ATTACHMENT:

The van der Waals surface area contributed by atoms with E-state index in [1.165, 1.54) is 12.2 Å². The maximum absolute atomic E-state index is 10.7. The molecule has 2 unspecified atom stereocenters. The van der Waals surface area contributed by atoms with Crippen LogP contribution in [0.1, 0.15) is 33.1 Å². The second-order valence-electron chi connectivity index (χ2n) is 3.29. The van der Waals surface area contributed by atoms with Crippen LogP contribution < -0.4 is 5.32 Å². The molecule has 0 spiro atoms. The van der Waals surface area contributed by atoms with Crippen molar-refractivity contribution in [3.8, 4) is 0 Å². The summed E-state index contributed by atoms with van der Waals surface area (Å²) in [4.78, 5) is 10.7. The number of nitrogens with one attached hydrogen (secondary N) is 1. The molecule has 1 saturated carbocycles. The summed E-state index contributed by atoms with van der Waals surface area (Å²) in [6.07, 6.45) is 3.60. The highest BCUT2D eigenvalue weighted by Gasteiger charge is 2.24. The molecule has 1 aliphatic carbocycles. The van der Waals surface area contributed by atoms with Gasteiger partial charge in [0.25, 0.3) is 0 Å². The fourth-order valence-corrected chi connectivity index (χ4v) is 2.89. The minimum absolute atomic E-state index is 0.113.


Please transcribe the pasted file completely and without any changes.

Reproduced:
The van der Waals surface area contributed by atoms with E-state index in [1.165, 1.54) is 12.2 Å². The maximum absolute atomic E-state index is 10.7. The molecule has 2 unspecified atom stereocenters. The van der Waals surface area contributed by atoms with Crippen LogP contribution in [0.1, 0.15) is 33.1 Å². The second-order valence-electron chi connectivity index (χ2n) is 3.29. The van der Waals surface area contributed by atoms with Crippen LogP contribution < -0.4 is 5.32 Å². The molecule has 0 spiro atoms. The van der Waals surface area contributed by atoms with Crippen molar-refractivity contribution in [3.8, 4) is 0 Å². The summed E-state index contributed by atoms with van der Waals surface area (Å²) in [4.78, 5) is 10.7. The number of nitrogens with one attached hydrogen (secondary N) is 1. The molecule has 1 saturated carbocycles. The summed E-state index contributed by atoms with van der Waals surface area (Å²) in [6.07, 6.45) is 3.60. The highest BCUT2D eigenvalue weighted by Gasteiger charge is 2.24. The molecule has 1 aliphatic carbocycles. The van der Waals surface area contributed by atoms with Gasteiger partial charge in [0.25, 0.3) is 0 Å². The fourth-order valence-corrected chi connectivity index (χ4v) is 2.89. The minimum absolute atomic E-state index is 0.113.